A Message from the Vet - July 2013
Toxoplasmosis and Cats

If you own a cat, you have probably heard of toxoplasma. Unfortunately, there is a lot of misinformation surrounding toxoplasmosis and its relationship to cats. Some people have abandoned their cats over fears of contracting this disease. Hopefully this review article will help you to understand toxoplasma and put any fears to rest.

Toxoplasma gondii is the protozoan parasite that causes toxoplasmosis. All mammals (including humans) can contract this disease, though usually the parasite does not cause any significant signs of disease. People most susceptible to toxoplasmosis are immunodeficient individuals and pregnant women who are likely to pass the infecion on to their infants. In infants, the disease may cause vision loss, hearing loss, mental retardation, or even death in severe cases.

The most common way for people to contract toxoplasmosis is through contacting and inadvertantly ingesting contaminated soil or sand - such as during gardening, playing in sandboxes, and eating unwashed fruits and vegetables. It is also easily transmitted by eating undercooked meat of infected animals such as lamb, pork, and cattle, or drinking unpasteurized milk from infected animals.

So what's the deal with cats?? The feline species (domestic house cats, tigers, lions, etc) is the definitive host for the Toxoplasma gondii organism. This means that toxoplasma can only reproduce while living in the intestines of any cat. Cats are infected by toxoplasma by eating infected prey, and once infected, can shed toxoplasma eggs for up to 2 weeks , though millions of eggs can be produced during this time. After this period, the protozoa migrates to other parts of the cat's body and eggs are no longer passed through the feces. These eggs need to sit in ideal environmental conditions for up to a week before they become infectious to other mammals, and they may survive in the ground for over a year.

In reality, the chance of being exposed to toxoplasma from your house cat is miniscule. Infected cats will only shed toxoplasma eggs in their stool for a few days over their entire lifetime. You will not be infected by toxoplasma due to a cat bite or scratch. Particularly if your cat is kept indoors and is not hunting live prey or eating raw meat, he or she is unlikely to ever become infected in the first place.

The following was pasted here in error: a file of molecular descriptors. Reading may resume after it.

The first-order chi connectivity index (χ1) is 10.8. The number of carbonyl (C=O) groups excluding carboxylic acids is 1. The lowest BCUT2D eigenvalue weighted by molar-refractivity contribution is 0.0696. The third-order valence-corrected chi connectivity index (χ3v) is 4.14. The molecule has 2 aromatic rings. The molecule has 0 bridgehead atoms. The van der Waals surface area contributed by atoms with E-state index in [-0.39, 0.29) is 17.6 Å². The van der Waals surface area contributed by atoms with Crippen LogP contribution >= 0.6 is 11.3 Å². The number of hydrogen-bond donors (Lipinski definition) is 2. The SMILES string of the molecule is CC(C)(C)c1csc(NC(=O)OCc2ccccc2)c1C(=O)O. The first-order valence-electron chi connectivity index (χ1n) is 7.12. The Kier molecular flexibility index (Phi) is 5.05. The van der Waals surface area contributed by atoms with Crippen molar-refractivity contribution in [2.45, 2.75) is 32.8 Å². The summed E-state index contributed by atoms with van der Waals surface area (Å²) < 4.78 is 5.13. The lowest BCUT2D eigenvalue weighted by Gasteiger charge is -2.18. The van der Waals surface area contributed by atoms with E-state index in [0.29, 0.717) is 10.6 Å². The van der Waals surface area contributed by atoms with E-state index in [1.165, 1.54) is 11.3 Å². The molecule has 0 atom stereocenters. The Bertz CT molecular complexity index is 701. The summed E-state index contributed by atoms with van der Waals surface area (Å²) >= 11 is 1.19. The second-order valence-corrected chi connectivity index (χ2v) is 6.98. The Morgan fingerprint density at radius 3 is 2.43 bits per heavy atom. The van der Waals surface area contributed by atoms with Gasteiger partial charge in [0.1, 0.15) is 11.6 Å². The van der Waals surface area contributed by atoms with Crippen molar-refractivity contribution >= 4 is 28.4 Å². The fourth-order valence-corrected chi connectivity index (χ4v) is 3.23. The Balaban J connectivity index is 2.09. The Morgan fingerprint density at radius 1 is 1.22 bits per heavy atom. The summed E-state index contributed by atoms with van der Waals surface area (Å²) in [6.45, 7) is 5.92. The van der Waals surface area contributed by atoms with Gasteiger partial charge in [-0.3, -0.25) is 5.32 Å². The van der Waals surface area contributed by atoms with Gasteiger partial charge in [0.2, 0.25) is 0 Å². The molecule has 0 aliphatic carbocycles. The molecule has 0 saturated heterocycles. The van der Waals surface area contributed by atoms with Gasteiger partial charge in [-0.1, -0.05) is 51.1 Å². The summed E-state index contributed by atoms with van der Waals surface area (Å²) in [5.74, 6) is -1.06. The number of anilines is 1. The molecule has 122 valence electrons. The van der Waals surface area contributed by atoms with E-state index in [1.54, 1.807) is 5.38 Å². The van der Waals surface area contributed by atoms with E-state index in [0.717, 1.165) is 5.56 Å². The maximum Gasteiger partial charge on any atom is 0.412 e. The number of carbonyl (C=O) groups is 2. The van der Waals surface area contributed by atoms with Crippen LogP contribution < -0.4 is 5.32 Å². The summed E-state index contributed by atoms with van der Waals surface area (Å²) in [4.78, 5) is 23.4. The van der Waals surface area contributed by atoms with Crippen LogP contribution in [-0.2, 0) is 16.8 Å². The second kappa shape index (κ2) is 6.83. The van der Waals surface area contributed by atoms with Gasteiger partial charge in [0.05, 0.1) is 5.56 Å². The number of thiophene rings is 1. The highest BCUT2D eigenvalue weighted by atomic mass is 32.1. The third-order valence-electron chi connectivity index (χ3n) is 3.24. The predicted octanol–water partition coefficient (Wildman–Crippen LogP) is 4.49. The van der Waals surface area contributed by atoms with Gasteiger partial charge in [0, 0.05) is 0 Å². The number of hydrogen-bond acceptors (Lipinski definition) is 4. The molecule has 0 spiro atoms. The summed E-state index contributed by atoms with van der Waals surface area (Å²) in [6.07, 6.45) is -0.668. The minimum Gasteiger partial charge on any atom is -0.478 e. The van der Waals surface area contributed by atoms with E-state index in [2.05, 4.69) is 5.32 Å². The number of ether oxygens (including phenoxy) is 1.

Even cats can get sick from toxoplasmosis in rare cases, particularly immunosuppressed cats such as kittens or those infected with the feline leukemia virus (FeLV) or feline immunodeficiency virus (FIV). In these cats, signs may be fever, inappetance, lethargy, respiratory signs, and brain (CNS) disorders. There are blood tests that may be done to help diagnose toxoplasmosis in cats, but definitive diagnosis is made only by laboratory analysis of infected tissue samples taken from the cat. If caught early, toxoplasmosis may be treated with specific antibiotics. No vaccine is currently available to protect against this disease.

As a cat owner, things you can do to prevent toxoplasmosis in your cat include keeping your cat indoors and not allowing your cat to hunt or roam. Don't feed raw meat or unpasteurized milk to your cat, and do not allow use of your garden or yard as a cat bathroom. Clean the litter box and remove feces daily. We recommend that pregnant women and immunosuppressed individuals do not clean the litter box (have another family member do this chore), though it is certainly not necessary to abandon your cat if you fall into this category (see CDC advisory for more info).

The most important steps you can take to prevent toxoplasmosis infection in people include not eating raw or undercooked meat, unwashed fruits and vegetables, or unpasteurized milk and cheese products. Wear gloves when you garden, wash your hands well after gardening, and do not encourage feral cats on your property.

If you have any questions about toxoplasma and your cat, please contact us at 263-8863 or email askthevet@kailuaanimalclinic.com.

Jill Yoshicedo, DVM

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Last updated 2014 May 10.